Submitted by Erin Nolan
The next two days were spent with the aviation club at the Ayi-Owen school in Techiman. They gave us such a warm welcome and it was special to see they already established an aviation club. The club meets as a group ranging in age from 9-13 and they have taken on the responsibility of helping keep the airfield clean and safe for future operations. We got started right away and asked the class about the four forces of flight. Hands were raised immediately and each child that was called on gave the correct answer. Wow! I was so impressed by the excitement and knowledge of this group of kids.
Jonathan’s next lesson was on the four stages of the combustion engine. Once again I am wondering how he will get these difficult theories across to the group. But I should know better by this point because in minutes they were hanging on every word. He described Intake-Compression-Combustion-and Exhaust. The AV-Tech Academy girls and Jonathan had the entire group Breathing In-Squeezing-Exploding- then Breathing Out!
The smiles on all their faces were priceless. I will never forget the energy and special feeling of being a part of the activities in the class room that day. The next demonstration described the different parts in an engine including the cylinders and the pistons and the sequence of cylinder operation.
The discussion starts with a brief description of the principle followed by active participation. Active learning seems to really sink in to these kids because not only are they learning they are having fun!
Ask yourself how many times have you seen smiles and laughter like that in a classroom anywhere in the world? Girls make excellent propellers don’t they? I wish my education included these types of demonstrations because it really sinks in without trying too hard.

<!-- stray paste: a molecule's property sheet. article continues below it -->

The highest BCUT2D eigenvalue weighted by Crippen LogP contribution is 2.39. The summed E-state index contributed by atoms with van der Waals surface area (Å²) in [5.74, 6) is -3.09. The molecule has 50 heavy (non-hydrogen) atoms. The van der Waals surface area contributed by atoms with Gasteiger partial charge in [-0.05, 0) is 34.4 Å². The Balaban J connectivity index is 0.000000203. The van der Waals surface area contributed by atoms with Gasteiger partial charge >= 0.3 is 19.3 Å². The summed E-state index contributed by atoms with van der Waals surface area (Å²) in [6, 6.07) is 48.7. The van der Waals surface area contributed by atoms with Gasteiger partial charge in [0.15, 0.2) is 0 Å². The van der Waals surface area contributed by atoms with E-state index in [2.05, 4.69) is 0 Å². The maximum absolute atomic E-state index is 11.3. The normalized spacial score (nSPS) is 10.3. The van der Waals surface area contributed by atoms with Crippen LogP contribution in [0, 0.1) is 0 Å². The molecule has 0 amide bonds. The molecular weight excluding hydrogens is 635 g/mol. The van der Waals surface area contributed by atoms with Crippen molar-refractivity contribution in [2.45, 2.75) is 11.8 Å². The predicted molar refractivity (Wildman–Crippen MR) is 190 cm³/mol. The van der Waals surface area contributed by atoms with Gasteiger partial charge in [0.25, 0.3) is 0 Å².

I have to admit this is tough to write about because I think the pictures say it all.
This was a tough act to follow but Patricia and I were up next. I introduced myself and did my best in explaining how helicopters fly and how we use aviation in law enforcement while Patricia intrigued them with her story of being born, raised, and trained in Ghana. I believe it truly means more to them to hear Patricia’s story because they can see themselves in her. She gives them hope of achieving their dreams and makes it real for all of them!
The next day’s session we took all the students outside for a demonstration on Air Traffic Control. The relationship between pilots and air traffic controllers was discussed then demonstrated by blindfolding the student pilot and having them trust instructions given by a friend to keep them safe from crashing into each other or obstacles.
I can’t say it enough, this type of teaching in extraordinary! We were all having a great time together.
The visit wasn’t over yet our next stop was a meeting with the local tribal Chiefs who have rights to the land where the airfield is located in Techiman. We went to discuss options for use and proper maintenance of the field to ensure safe future operations. They expressed interest in supporting new ideas and want to do what they can to encourage the growth of aviation in their area. They made sure to tell us how proud they are of Juliet who is one of their own and who is working hard in the AV-Tech academy to possibly return as their very own local pilot!(I am so proud of you too!!!)
I had the pleasure to meet Juliet’s parents while in Techiman. Her mother and sister work in the local market and her father is a farmer. He graciously brought us some of his prized crops to taste and his face was beaming with pride for his daughter. I made sure to express my good thoughts and praised Juliet for all her hard work as well.
Our final stop was a visit to the monkey sanctuary. I wasn’t sure what to expect but once we arrived our guide jumped in our car and took us to the entrance point. We began to walk down a path in the forest when he said we should get some bananas and nuts to feed the monkeys. Once we had the food the monkeys came out from everywhere. They would get right up close and eat from our hands. Each part of the forest had another family and at each stop they came right to all of us. What a treat to be so close to these creatures. I was amazed by their lack of fear and trust of us. It turns out these monkeys are a real part of the history and are both protected and respected by the local community.
This was another event that brought huge smiles to all of us. It is an amazing feeling to share these first time experiences together.
When the tour was finished we came across some kids in the surrounding community giving me another reminder of all the people who could be reached with aviation. Aviation could provide the influx of educators, health professionals and economic development in all regions of the country.